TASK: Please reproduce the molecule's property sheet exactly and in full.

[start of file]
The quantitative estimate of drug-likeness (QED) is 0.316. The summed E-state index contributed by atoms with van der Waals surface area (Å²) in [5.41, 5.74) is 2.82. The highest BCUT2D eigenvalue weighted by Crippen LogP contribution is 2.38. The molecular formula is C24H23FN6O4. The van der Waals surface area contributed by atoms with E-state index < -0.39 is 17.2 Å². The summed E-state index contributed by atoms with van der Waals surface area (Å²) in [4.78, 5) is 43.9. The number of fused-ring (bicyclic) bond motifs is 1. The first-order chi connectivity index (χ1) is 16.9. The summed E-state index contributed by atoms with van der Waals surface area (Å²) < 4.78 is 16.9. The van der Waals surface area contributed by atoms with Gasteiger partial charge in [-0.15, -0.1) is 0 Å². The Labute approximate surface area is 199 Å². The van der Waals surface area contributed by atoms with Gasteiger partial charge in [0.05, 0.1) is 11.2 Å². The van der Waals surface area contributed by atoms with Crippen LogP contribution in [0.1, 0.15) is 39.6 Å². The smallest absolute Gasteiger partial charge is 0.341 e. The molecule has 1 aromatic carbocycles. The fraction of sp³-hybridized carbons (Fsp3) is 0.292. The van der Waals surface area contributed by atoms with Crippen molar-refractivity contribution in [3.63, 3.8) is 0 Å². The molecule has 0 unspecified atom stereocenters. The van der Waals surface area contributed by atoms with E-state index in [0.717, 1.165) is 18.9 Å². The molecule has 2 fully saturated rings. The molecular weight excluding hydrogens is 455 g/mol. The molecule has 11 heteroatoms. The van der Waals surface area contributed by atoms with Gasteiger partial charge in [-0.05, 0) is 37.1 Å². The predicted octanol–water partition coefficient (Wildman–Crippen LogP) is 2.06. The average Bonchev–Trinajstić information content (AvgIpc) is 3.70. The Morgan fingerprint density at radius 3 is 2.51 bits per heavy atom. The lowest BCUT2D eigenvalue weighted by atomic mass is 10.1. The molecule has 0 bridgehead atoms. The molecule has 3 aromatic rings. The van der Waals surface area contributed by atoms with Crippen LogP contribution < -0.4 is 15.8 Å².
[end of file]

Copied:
The quantitative estimate of drug-likeness (QED) is 0.316. The summed E-state index contributed by atoms with van der Waals surface area (Å²) in [5.41, 5.74) is 2.82. The highest BCUT2D eigenvalue weighted by Crippen LogP contribution is 2.38. The molecular formula is C24H23FN6O4. The van der Waals surface area contributed by atoms with E-state index < -0.39 is 17.2 Å². The summed E-state index contributed by atoms with van der Waals surface area (Å²) in [4.78, 5) is 43.9. The number of fused-ring (bicyclic) bond motifs is 1. The first-order chi connectivity index (χ1) is 16.9. The summed E-state index contributed by atoms with van der Waals surface area (Å²) < 4.78 is 16.9. The van der Waals surface area contributed by atoms with Gasteiger partial charge in [-0.15, -0.1) is 0 Å². The Labute approximate surface area is 199 Å². The van der Waals surface area contributed by atoms with Gasteiger partial charge in [0.05, 0.1) is 11.2 Å². The van der Waals surface area contributed by atoms with Crippen LogP contribution in [0.1, 0.15) is 39.6 Å². The smallest absolute Gasteiger partial charge is 0.341 e. The molecule has 1 aromatic carbocycles. The fraction of sp³-hybridized carbons (Fsp3) is 0.292. The van der Waals surface area contributed by atoms with Crippen molar-refractivity contribution in [3.63, 3.8) is 0 Å². The molecule has 0 unspecified atom stereocenters. The van der Waals surface area contributed by atoms with E-state index in [0.717, 1.165) is 18.9 Å². The molecule has 2 fully saturated rings. The molecular weight excluding hydrogens is 455 g/mol. The molecule has 11 heteroatoms. The van der Waals surface area contributed by atoms with Gasteiger partial charge in [-0.05, 0) is 37.1 Å². The predicted octanol–water partition coefficient (Wildman–Crippen LogP) is 2.06. The average Bonchev–Trinajstić information content (AvgIpc) is 3.70. The Morgan fingerprint density at radius 3 is 2.51 bits per heavy atom. The lowest BCUT2D eigenvalue weighted by atomic mass is 10.1. The molecule has 0 bridgehead atoms. The molecule has 3 aromatic rings. The van der Waals surface area contributed by atoms with Crippen LogP contribution < -0.4 is 15.8 Å².